State Wage and Hour Laws

The Los Angeles City Council passed the Fair Work Week Ordinance (“FWWO”) that seeks to “implement enforcement measures for the new fair work week employment standards” for employees in the retail sector.  Going into effect April 1, 2023, the FWWO will apply to any person, association, organization, partnership, business trust, limited liability company or corporation in the retail business or trade sector that directly or indirectly exercises control over the wages, hours or conditions of at least 300 employees globally.  This includes employees through an agent or any other person, including through the services of a temporary staffing agency.

Continue Reading Los Angeles Passes Ordinance Regulating Retail Employers’ Scheduling Practices

We seem to say this every year — December always seems to go by far too fast.  And with holidays and vacations, not to mention many employees still working remotely, it’s not unusual for matters to be put off until the new year — or for a project or two to fall through the cracks.

Continue Reading Time Is Money: A Quick Wage-Hour Tip on … New State and Local Minimum Wage Rates Go Into Effect On January 1, 2023

On Tuesday, November 8, 2022, Washington, D.C. voters approved a ballot measure to eliminate the “tip credit” which allowed service industry employers to pay servers, bartenders, and other tipped employees $5.35 an hour rather than D.C.’s $16.10 per hour minimum wage. Currently, employers are required to pay the balance if an employee is unable to

In reversing a Nevada district court’s grant of summary judgment, the Ninth Circuit, in Cadena v. Customer Connexx LLC, recently held that the time call center employees spent booting up their computers is compensable. Because a functioning computer was necessary for the call center employees to do their job, the court unanimously agreed that the time required to turn on their computer and log in was “integral and indispensable to their principal activities” and, therefore, compensable, subject to certain limitations.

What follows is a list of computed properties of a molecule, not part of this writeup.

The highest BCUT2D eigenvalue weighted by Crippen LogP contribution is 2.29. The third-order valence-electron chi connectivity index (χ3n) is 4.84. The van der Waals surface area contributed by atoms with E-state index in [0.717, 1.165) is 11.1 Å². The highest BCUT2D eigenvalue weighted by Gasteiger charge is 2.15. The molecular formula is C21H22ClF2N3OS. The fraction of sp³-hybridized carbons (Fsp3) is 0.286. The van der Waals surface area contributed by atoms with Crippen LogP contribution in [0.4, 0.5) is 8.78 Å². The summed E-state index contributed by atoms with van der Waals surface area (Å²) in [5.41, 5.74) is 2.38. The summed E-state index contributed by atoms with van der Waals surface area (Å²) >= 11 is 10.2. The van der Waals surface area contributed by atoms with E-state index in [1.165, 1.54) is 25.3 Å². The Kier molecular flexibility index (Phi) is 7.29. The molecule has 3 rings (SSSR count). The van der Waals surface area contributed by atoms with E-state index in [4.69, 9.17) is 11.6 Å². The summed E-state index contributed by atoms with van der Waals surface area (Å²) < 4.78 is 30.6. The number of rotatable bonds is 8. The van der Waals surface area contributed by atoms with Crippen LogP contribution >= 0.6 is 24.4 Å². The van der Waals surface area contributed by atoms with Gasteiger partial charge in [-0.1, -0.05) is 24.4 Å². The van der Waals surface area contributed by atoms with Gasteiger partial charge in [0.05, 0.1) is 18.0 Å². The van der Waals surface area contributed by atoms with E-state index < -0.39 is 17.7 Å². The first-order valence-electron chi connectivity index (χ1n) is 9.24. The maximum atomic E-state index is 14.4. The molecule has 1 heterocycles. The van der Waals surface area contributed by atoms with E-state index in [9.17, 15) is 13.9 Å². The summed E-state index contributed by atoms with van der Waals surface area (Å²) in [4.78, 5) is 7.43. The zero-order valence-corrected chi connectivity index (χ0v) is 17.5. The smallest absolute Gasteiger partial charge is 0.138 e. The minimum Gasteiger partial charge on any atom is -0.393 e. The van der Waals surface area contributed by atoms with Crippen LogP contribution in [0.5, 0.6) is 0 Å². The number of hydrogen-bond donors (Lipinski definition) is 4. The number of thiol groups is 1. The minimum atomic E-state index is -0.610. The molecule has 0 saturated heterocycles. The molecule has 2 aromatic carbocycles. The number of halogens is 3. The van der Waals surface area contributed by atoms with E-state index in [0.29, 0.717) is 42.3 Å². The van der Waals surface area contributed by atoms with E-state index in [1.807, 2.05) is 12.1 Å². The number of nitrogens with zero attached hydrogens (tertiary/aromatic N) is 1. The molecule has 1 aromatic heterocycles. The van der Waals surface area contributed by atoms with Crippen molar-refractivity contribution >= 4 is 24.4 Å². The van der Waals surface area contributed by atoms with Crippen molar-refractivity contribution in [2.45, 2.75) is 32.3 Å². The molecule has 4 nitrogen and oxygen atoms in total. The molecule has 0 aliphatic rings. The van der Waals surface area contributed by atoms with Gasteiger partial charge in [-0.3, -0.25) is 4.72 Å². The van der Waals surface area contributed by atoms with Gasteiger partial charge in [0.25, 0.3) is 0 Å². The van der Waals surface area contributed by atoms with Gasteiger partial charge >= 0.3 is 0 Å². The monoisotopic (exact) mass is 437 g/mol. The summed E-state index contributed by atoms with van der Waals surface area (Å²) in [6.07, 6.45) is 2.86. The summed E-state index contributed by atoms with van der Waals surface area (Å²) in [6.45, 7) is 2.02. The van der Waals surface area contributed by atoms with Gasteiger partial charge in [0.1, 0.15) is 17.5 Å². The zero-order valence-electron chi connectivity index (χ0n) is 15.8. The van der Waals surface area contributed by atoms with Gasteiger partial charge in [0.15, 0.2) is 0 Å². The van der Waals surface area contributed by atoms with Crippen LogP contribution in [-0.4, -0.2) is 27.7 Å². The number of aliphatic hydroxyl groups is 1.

Continue Reading Time Spent Booting Up Computers May Be Compensable, According to Unanimous 9th Circuit

California plaintiffs’ lawyers typically bring every type of wage-hour claim they can.  Increasingly, however, they have focused on one type of claim – wage statement violations.

As we have previously written about, bringing class and representative actions under California’s Private Attorneys General Act (“PAGA”) alleging that employers did not fully comply with California’s onerous wage statement laws has become a lucrative practice for the plaintiffs’ bar.  Given the flurry of litigation, it is beneficial for employers that do business in California to review their wage statements to best ensure compliance.

Continue Reading Time Is Money: A Quick Wage-Hour Tip on … Complying with California’s Wage Statement Requirements

Employers based outside of California can suffer knockout blows if they enter the ring as employers in California and operate under the mistaken assumption that adherence to the Fair Labor Standards Act (“FLSA”) is the same as complying with the California Labor Code and Wage Orders.  Below are the main ways (but certainly not the only ways) employers are “caught cold” because they do not receive or apply California wage-and-hour training and learn the hard way that the plaintiffs’ bar will not pull any punches.

Continue Reading Time Is Money: A Quick Wage-Hour Tip on … Avoiding Common California Wage and Hour Mistakes and “Going the Distance”

Pursuant to two voter initiatives, Michigan has a new minimum wage of $12 per hour, as well as a requirement that employees be provided up to 72 hours of paid sick leave – but those changes will not go into effect until February 19, 2023.

In 2018, two initiatives – the Improved Workforce Opportunity Wage Act (2018 PA 368) and the Earned Sick Time Act (2018 PA 369) – were presented to the Michigan legislature. The wage initiative raised the minimum wage to $12 per hour by 2022. The paid sick time initiative required most employers to provide up to 72 hours of paid sick leave per year.

Continue Reading Michigan Court Stays Minimum Wage Increase and Sick Pay Change Until February 2023

The weather is not the only thing changing this summer. As reflected in the charts below, nearly two dozen states and localities are increasing their respective minimum wages effective July 1, 2022. Accordingly, employers with minimum wage workers should consult with counsel to ensure that their compensation practices are compliant with the laws in all jurisdictions in which they operate nationwide.

Continue Reading State and Local Minimum Wage Increases Are Coming on July 1, 2022

The U.S. Supreme Court’s June 15, 2022 decision in Viking River Cruises v. Moriana could have a tremendous impact upon pending and future litigation, as well as employment practices in the state.

For some California employers, it will impact pending Private Attorneys General Act (“PAGA”) litigation where the named plaintiff has an arbitration agreement with a class and representative action waiver.

Continue Reading U.S. Supreme Court’s Viking River Cruises Decision Is a Significant Victory for California Employers – at Least for Now